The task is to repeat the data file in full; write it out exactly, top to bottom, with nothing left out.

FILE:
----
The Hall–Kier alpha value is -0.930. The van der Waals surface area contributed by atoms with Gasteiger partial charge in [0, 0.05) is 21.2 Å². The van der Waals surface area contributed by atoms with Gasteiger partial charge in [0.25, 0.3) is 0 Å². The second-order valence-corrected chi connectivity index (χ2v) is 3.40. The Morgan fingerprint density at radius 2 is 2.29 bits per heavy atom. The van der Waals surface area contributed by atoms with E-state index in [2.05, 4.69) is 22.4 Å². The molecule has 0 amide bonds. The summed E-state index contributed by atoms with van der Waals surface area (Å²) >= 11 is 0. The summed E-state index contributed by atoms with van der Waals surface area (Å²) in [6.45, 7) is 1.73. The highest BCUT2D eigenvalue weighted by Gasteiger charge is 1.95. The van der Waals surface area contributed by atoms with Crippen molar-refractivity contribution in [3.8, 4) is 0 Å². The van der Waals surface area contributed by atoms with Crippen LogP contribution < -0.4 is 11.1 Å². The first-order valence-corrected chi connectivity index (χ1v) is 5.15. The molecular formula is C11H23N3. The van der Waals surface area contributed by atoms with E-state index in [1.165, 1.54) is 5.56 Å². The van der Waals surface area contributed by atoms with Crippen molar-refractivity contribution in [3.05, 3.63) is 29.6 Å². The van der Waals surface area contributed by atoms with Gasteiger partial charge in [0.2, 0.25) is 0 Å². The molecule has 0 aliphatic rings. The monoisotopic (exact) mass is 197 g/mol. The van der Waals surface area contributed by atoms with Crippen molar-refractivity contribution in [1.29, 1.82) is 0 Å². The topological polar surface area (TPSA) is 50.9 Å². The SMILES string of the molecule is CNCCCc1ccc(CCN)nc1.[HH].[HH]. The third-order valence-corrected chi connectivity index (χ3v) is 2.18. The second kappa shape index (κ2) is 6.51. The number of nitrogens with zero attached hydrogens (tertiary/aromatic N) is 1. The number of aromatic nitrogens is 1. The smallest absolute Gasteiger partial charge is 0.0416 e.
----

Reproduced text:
The Hall–Kier alpha value is -0.930. The van der Waals surface area contributed by atoms with Gasteiger partial charge in [0, 0.05) is 21.2 Å². The van der Waals surface area contributed by atoms with Gasteiger partial charge in [0.25, 0.3) is 0 Å². The second-order valence-corrected chi connectivity index (χ2v) is 3.40. The Morgan fingerprint density at radius 2 is 2.29 bits per heavy atom. The van der Waals surface area contributed by atoms with E-state index in [2.05, 4.69) is 22.4 Å². The molecule has 0 amide bonds. The summed E-state index contributed by atoms with van der Waals surface area (Å²) >= 11 is 0. The summed E-state index contributed by atoms with van der Waals surface area (Å²) in [6.45, 7) is 1.73. The highest BCUT2D eigenvalue weighted by Gasteiger charge is 1.95. The van der Waals surface area contributed by atoms with Crippen molar-refractivity contribution in [3.8, 4) is 0 Å². The van der Waals surface area contributed by atoms with Crippen LogP contribution < -0.4 is 11.1 Å². The first-order valence-corrected chi connectivity index (χ1v) is 5.15. The molecular formula is C11H23N3. The van der Waals surface area contributed by atoms with E-state index in [1.165, 1.54) is 5.56 Å². The van der Waals surface area contributed by atoms with Crippen molar-refractivity contribution in [3.05, 3.63) is 29.6 Å². The van der Waals surface area contributed by atoms with Gasteiger partial charge in [0.2, 0.25) is 0 Å². The molecule has 0 aliphatic rings. The monoisotopic (exact) mass is 197 g/mol. The van der Waals surface area contributed by atoms with Crippen molar-refractivity contribution in [1.29, 1.82) is 0 Å². The topological polar surface area (TPSA) is 50.9 Å². The SMILES string of the molecule is CNCCCc1ccc(CCN)nc1.[HH].[HH]. The third-order valence-corrected chi connectivity index (χ3v) is 2.18. The second kappa shape index (κ2) is 6.51. The number of nitrogens with zero attached hydrogens (tertiary/aromatic N) is 1. The number of aromatic nitrogens is 1. The smallest absolute Gasteiger partial charge is 0.0416 e.